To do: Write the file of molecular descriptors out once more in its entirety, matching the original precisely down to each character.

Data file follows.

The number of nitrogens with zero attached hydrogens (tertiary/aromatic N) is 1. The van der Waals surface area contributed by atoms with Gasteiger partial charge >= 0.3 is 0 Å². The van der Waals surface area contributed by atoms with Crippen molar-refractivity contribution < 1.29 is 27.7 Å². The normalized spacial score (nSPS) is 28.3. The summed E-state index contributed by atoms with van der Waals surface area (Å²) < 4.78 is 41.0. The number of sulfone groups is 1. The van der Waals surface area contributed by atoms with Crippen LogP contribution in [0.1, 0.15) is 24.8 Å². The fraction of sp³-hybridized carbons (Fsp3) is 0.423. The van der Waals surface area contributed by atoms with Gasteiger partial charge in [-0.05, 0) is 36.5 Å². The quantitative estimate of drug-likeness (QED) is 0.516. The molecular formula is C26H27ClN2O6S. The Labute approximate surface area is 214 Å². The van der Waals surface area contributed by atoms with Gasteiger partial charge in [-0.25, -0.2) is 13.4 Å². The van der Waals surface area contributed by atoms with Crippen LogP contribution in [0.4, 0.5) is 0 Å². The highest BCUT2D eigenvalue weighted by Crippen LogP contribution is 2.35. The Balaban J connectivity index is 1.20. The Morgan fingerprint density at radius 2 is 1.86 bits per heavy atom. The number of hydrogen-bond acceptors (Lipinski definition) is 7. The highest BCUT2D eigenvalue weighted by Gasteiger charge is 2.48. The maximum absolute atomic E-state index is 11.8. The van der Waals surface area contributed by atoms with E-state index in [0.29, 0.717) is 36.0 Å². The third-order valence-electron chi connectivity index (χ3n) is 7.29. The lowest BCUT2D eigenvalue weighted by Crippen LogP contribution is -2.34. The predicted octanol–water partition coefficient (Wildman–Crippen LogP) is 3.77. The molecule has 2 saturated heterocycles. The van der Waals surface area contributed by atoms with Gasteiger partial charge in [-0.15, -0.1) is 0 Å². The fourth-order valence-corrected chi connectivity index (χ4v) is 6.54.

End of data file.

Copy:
The number of nitrogens with zero attached hydrogens (tertiary/aromatic N) is 1. The van der Waals surface area contributed by atoms with Gasteiger partial charge >= 0.3 is 0 Å². The van der Waals surface area contributed by atoms with Crippen molar-refractivity contribution < 1.29 is 27.7 Å². The normalized spacial score (nSPS) is 28.3. The summed E-state index contributed by atoms with van der Waals surface area (Å²) < 4.78 is 41.0. The number of sulfone groups is 1. The van der Waals surface area contributed by atoms with Crippen LogP contribution in [0.1, 0.15) is 24.8 Å². The fraction of sp³-hybridized carbons (Fsp3) is 0.423. The van der Waals surface area contributed by atoms with Gasteiger partial charge in [-0.05, 0) is 36.5 Å². The quantitative estimate of drug-likeness (QED) is 0.516. The molecular formula is C26H27ClN2O6S. The Labute approximate surface area is 214 Å². The van der Waals surface area contributed by atoms with Gasteiger partial charge in [-0.25, -0.2) is 13.4 Å². The van der Waals surface area contributed by atoms with Crippen LogP contribution in [0.4, 0.5) is 0 Å². The highest BCUT2D eigenvalue weighted by Crippen LogP contribution is 2.35. The Balaban J connectivity index is 1.20. The Morgan fingerprint density at radius 2 is 1.86 bits per heavy atom. The number of hydrogen-bond acceptors (Lipinski definition) is 7. The highest BCUT2D eigenvalue weighted by Gasteiger charge is 2.48. The maximum absolute atomic E-state index is 11.8. The van der Waals surface area contributed by atoms with E-state index in [0.29, 0.717) is 36.0 Å². The third-order valence-electron chi connectivity index (χ3n) is 7.29. The lowest BCUT2D eigenvalue weighted by Crippen LogP contribution is -2.34. The predicted octanol–water partition coefficient (Wildman–Crippen LogP) is 3.77. The molecule has 2 saturated heterocycles. The van der Waals surface area contributed by atoms with Gasteiger partial charge in [-0.15, -0.1) is 0 Å². The fourth-order valence-corrected chi connectivity index (χ4v) is 6.54.